“Your current customer base is always aging,” he said. “Hopefully there’s a certain nostalgia that is created within families that is passed down from generation to generation.”
According to a survey by the National Confectioners Association, treats like bunnies and the Easter eggs Mary Sue produces are the preferred choice among American consumers for the Easter holiday.
Easter is second only to Halloween in sales for candy companies, said Christopher Gindlesperger, vice president of public affairs & communications for the National Confectioners Association.
“When it comes down to it, chocolate and candy have been ingrained in family traditions and celebrations for generations,” Gindlesperger said.
Like many American traditions, Mary Sue candies have roots in a faraway land. Morris “Pops” Spector, a candy maker, moved to the United States in the early 1900s, bringing with him a certificate from the tsar of Russia attesting to his skills at making marmalade. Spector’s son, Sacha, founded Mary Sue chocolates in the basement of a Southwest Baltimore rowhouse in 1948. In an era when every chocolate maker had a specialty, Spector’s was vanilla butter creams, which he eventually started making in the shape of an Easter egg.
One situational irony: “The Easter egg king was Jewish,” said Berman, Sacha’s grandson, who took over the company in the 1990s.
Berman, who went on to co-found a Baltimore firm called Think Stack, said he understands why Ruxton and Mary Sue needed to relocate.
“I think the facilities had aged and methods changed,” he said. “It needed to find a new home”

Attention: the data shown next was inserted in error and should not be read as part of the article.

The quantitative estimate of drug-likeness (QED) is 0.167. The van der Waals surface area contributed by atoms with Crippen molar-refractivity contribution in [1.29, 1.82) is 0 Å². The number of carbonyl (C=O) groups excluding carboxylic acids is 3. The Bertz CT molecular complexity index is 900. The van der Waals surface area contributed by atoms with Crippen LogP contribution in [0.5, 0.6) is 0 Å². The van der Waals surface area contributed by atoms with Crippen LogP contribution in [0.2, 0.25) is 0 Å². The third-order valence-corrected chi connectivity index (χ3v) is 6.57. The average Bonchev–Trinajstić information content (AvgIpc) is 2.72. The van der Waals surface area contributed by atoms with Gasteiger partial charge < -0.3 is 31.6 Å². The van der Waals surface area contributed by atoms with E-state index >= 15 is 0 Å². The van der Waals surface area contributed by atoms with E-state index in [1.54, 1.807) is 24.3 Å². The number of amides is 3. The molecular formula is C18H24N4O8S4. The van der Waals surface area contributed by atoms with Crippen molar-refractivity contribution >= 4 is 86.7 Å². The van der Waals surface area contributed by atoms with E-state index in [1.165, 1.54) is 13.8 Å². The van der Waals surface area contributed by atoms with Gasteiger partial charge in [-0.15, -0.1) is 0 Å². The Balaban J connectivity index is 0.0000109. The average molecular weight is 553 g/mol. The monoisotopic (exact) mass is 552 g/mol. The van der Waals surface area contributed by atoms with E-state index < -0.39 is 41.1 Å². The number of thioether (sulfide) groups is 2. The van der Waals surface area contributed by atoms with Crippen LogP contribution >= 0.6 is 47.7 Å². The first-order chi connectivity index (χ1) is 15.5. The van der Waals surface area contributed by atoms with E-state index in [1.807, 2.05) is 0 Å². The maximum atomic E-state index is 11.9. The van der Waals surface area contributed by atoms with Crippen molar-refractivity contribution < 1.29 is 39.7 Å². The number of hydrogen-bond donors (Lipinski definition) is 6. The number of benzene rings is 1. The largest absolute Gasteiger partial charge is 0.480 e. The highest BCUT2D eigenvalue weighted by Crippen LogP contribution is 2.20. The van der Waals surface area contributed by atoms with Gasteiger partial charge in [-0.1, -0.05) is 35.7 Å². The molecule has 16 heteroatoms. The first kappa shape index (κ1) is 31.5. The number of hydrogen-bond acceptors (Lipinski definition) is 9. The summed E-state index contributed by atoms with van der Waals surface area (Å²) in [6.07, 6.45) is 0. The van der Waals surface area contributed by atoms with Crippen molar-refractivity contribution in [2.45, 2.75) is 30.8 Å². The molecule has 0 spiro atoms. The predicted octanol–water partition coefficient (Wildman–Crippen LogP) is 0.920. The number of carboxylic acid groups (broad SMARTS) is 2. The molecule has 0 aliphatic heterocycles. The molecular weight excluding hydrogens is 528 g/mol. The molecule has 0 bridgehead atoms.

In the former kitchen, built in the 1960s, Buppert said, low ceilings meant the room overheated to 115 degrees at times.
“We’re in the food business,” he said. “The regulation, the requirements are becoming ever more stringent — it requires us to have modern facilities.”
Baltimore County issued $8 million in bonds to fund construction of the generic-looking warehouse tucked in the back of Baltimore Crossroads’ industrial park that Ruxton Chocolates leased.
“Mary Sue and their iconic pink bunny have truly found a wonderful new home in Baltimore County,” Baltimore County Executive Kevin Kamenetz said in a statement. “It’s great when a company with brands that date to 1905 stays and grows here.”
A slab of taffy is kneaded by machine and cranked into a thin piping while workers in hairnets look on.
In addition to its chocolate eggs, Mary Sue also makes a pecan nougat egg, peanut brittle, almond bark and chocolate assortments. It sells some under it own brand in the Mid-Atlantic and also does private-label chocolates sold under other names, Buppert declined to identify those clients or company sales figures.
The factory currently employs about 50 people, Buppert said, but hopes to grow to 67 within the next two years. There were a few layoffs after the move, Buppert said, but he estimates that 95 percent of the original workforce has remained intact.
One is Tim McCurley, 55. He calls himself “plant manager extraordinaire” and has been with the company 10 years. Though the new location has added 30 minutes to his commute to work from Relay, he said he “loves” it.
“We worked hard to get here.” The new place offers “More room. More possibilities. Open spaces,” he said. “We can grow here.”